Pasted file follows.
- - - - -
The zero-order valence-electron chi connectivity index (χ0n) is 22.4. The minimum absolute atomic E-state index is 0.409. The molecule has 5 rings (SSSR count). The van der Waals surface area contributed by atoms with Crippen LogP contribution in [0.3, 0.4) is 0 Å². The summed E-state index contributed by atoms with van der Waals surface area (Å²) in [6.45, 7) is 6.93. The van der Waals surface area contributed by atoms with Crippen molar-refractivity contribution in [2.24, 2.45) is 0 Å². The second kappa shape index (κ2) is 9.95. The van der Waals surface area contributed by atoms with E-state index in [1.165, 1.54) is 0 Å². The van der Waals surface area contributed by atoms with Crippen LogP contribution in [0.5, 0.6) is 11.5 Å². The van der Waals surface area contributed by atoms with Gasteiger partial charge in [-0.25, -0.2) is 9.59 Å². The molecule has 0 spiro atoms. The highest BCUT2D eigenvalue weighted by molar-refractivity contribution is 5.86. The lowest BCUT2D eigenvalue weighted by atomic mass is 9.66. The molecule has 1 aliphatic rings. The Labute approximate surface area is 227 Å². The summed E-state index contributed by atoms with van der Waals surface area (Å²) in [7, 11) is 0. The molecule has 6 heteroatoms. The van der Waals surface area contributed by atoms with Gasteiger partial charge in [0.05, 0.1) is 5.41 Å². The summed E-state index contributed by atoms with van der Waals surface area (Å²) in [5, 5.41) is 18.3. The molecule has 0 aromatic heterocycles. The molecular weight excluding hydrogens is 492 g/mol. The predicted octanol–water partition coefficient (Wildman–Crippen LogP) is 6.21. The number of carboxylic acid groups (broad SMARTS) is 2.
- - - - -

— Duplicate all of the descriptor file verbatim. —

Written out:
The zero-order valence-electron chi connectivity index (χ0n) is 22.4. The minimum absolute atomic E-state index is 0.409. The molecule has 5 rings (SSSR count). The van der Waals surface area contributed by atoms with Crippen LogP contribution in [0.3, 0.4) is 0 Å². The summed E-state index contributed by atoms with van der Waals surface area (Å²) in [6.45, 7) is 6.93. The van der Waals surface area contributed by atoms with Crippen molar-refractivity contribution in [2.24, 2.45) is 0 Å². The second kappa shape index (κ2) is 9.95. The van der Waals surface area contributed by atoms with E-state index in [1.165, 1.54) is 0 Å². The van der Waals surface area contributed by atoms with Crippen LogP contribution in [0.5, 0.6) is 11.5 Å². The van der Waals surface area contributed by atoms with Gasteiger partial charge in [-0.25, -0.2) is 9.59 Å². The molecule has 0 spiro atoms. The highest BCUT2D eigenvalue weighted by molar-refractivity contribution is 5.86. The lowest BCUT2D eigenvalue weighted by atomic mass is 9.66. The molecule has 1 aliphatic rings. The Labute approximate surface area is 227 Å². The summed E-state index contributed by atoms with van der Waals surface area (Å²) in [7, 11) is 0. The molecule has 6 heteroatoms. The van der Waals surface area contributed by atoms with Gasteiger partial charge in [0.05, 0.1) is 5.41 Å². The summed E-state index contributed by atoms with van der Waals surface area (Å²) in [5, 5.41) is 18.3. The molecule has 0 aromatic heterocycles. The molecular weight excluding hydrogens is 492 g/mol. The predicted octanol–water partition coefficient (Wildman–Crippen LogP) is 6.21. The number of carboxylic acid groups (broad SMARTS) is 2.